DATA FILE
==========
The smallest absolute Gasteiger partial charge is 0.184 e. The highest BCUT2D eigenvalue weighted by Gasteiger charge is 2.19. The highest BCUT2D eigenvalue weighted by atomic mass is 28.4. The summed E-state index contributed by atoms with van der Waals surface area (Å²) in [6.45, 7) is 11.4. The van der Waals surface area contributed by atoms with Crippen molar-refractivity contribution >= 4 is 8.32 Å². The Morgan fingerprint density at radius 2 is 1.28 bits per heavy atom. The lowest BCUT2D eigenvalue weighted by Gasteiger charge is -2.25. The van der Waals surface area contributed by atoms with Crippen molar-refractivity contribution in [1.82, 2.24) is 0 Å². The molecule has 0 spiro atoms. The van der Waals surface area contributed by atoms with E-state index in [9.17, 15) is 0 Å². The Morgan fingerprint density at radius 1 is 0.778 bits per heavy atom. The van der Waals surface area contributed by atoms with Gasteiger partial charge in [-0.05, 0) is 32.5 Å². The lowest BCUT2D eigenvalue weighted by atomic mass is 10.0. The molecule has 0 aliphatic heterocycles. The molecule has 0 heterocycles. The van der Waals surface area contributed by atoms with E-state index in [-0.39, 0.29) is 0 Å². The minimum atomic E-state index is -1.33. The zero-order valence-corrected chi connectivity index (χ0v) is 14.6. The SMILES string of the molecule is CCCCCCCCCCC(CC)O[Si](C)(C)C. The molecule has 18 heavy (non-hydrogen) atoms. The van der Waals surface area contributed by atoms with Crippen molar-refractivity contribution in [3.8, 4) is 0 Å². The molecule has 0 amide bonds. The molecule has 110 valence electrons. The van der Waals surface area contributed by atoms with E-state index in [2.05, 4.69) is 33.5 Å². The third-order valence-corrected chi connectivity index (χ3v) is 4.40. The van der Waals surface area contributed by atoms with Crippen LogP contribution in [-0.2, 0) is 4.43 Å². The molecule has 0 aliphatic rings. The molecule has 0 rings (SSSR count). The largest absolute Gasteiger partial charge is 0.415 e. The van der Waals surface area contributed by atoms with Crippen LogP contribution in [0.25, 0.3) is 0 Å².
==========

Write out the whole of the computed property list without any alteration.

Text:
The smallest absolute Gasteiger partial charge is 0.184 e. The highest BCUT2D eigenvalue weighted by Gasteiger charge is 2.19. The highest BCUT2D eigenvalue weighted by atomic mass is 28.4. The summed E-state index contributed by atoms with van der Waals surface area (Å²) in [6.45, 7) is 11.4. The van der Waals surface area contributed by atoms with Crippen molar-refractivity contribution >= 4 is 8.32 Å². The Morgan fingerprint density at radius 2 is 1.28 bits per heavy atom. The lowest BCUT2D eigenvalue weighted by Gasteiger charge is -2.25. The van der Waals surface area contributed by atoms with Crippen molar-refractivity contribution in [1.82, 2.24) is 0 Å². The molecule has 0 spiro atoms. The van der Waals surface area contributed by atoms with E-state index in [9.17, 15) is 0 Å². The Morgan fingerprint density at radius 1 is 0.778 bits per heavy atom. The van der Waals surface area contributed by atoms with Gasteiger partial charge in [-0.05, 0) is 32.5 Å². The lowest BCUT2D eigenvalue weighted by atomic mass is 10.0. The molecule has 0 aliphatic heterocycles. The molecule has 0 heterocycles. The van der Waals surface area contributed by atoms with E-state index in [-0.39, 0.29) is 0 Å². The minimum atomic E-state index is -1.33. The zero-order valence-corrected chi connectivity index (χ0v) is 14.6. The SMILES string of the molecule is CCCCCCCCCCC(CC)O[Si](C)(C)C. The molecule has 18 heavy (non-hydrogen) atoms. The van der Waals surface area contributed by atoms with Crippen molar-refractivity contribution in [3.8, 4) is 0 Å². The molecule has 0 amide bonds. The molecule has 110 valence electrons. The van der Waals surface area contributed by atoms with E-state index in [2.05, 4.69) is 33.5 Å². The third-order valence-corrected chi connectivity index (χ3v) is 4.40. The van der Waals surface area contributed by atoms with Crippen LogP contribution in [-0.2, 0) is 4.43 Å². The molecule has 0 aliphatic rings. The molecule has 0 rings (SSSR count). The largest absolute Gasteiger partial charge is 0.415 e. The van der Waals surface area contributed by atoms with Crippen LogP contribution in [0.25, 0.3) is 0 Å².